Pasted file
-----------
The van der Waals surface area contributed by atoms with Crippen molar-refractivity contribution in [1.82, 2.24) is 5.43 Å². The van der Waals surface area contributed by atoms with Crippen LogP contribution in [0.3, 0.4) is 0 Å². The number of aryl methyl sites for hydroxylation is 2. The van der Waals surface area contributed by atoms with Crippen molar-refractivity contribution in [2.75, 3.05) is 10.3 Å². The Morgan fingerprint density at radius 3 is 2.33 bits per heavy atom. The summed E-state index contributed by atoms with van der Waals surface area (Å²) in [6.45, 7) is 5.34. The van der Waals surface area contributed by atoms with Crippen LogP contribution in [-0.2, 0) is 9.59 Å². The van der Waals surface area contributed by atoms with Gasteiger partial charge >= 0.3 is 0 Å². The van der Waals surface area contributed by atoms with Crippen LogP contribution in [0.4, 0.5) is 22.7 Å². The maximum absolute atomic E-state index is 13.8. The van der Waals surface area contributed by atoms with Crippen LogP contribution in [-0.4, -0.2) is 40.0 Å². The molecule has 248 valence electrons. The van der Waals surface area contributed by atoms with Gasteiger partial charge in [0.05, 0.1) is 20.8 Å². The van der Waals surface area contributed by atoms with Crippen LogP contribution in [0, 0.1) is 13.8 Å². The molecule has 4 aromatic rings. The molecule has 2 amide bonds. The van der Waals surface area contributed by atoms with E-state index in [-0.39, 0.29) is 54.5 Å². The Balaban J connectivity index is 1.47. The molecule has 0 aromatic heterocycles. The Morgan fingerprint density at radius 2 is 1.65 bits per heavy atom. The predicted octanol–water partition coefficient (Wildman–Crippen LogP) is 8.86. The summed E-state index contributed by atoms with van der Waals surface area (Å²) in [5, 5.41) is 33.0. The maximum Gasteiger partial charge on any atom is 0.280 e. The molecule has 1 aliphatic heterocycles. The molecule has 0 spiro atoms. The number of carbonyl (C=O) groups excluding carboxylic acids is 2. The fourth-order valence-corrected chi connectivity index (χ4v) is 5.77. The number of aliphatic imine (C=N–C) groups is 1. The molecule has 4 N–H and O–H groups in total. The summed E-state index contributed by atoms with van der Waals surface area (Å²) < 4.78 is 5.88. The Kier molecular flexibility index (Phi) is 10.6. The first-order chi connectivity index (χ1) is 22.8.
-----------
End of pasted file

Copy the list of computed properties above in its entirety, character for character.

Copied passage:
The van der Waals surface area contributed by atoms with Crippen molar-refractivity contribution in [1.82, 2.24) is 5.43 Å². The van der Waals surface area contributed by atoms with Crippen LogP contribution in [0.3, 0.4) is 0 Å². The number of aryl methyl sites for hydroxylation is 2. The van der Waals surface area contributed by atoms with Crippen molar-refractivity contribution in [2.75, 3.05) is 10.3 Å². The Morgan fingerprint density at radius 3 is 2.33 bits per heavy atom. The summed E-state index contributed by atoms with van der Waals surface area (Å²) in [6.45, 7) is 5.34. The van der Waals surface area contributed by atoms with Crippen LogP contribution in [-0.2, 0) is 9.59 Å². The van der Waals surface area contributed by atoms with Gasteiger partial charge >= 0.3 is 0 Å². The van der Waals surface area contributed by atoms with Crippen LogP contribution in [0.4, 0.5) is 22.7 Å². The maximum absolute atomic E-state index is 13.8. The van der Waals surface area contributed by atoms with Crippen LogP contribution in [-0.4, -0.2) is 40.0 Å². The molecule has 248 valence electrons. The van der Waals surface area contributed by atoms with Gasteiger partial charge in [0.05, 0.1) is 20.8 Å². The van der Waals surface area contributed by atoms with Crippen LogP contribution in [0, 0.1) is 13.8 Å². The molecule has 4 aromatic rings. The molecule has 2 amide bonds. The van der Waals surface area contributed by atoms with E-state index in [-0.39, 0.29) is 54.5 Å². The Balaban J connectivity index is 1.47. The molecule has 0 aromatic heterocycles. The Morgan fingerprint density at radius 2 is 1.65 bits per heavy atom. The predicted octanol–water partition coefficient (Wildman–Crippen LogP) is 8.86. The summed E-state index contributed by atoms with van der Waals surface area (Å²) in [5, 5.41) is 33.0. The maximum Gasteiger partial charge on any atom is 0.280 e. The molecule has 1 aliphatic heterocycles. The molecule has 0 spiro atoms. The number of carbonyl (C=O) groups excluding carboxylic acids is 2. The fourth-order valence-corrected chi connectivity index (χ4v) is 5.77. The number of aliphatic imine (C=N–C) groups is 1. The molecule has 4 N–H and O–H groups in total. The summed E-state index contributed by atoms with van der Waals surface area (Å²) < 4.78 is 5.88. The Kier molecular flexibility index (Phi) is 10.6. The first-order chi connectivity index (χ1) is 22.8.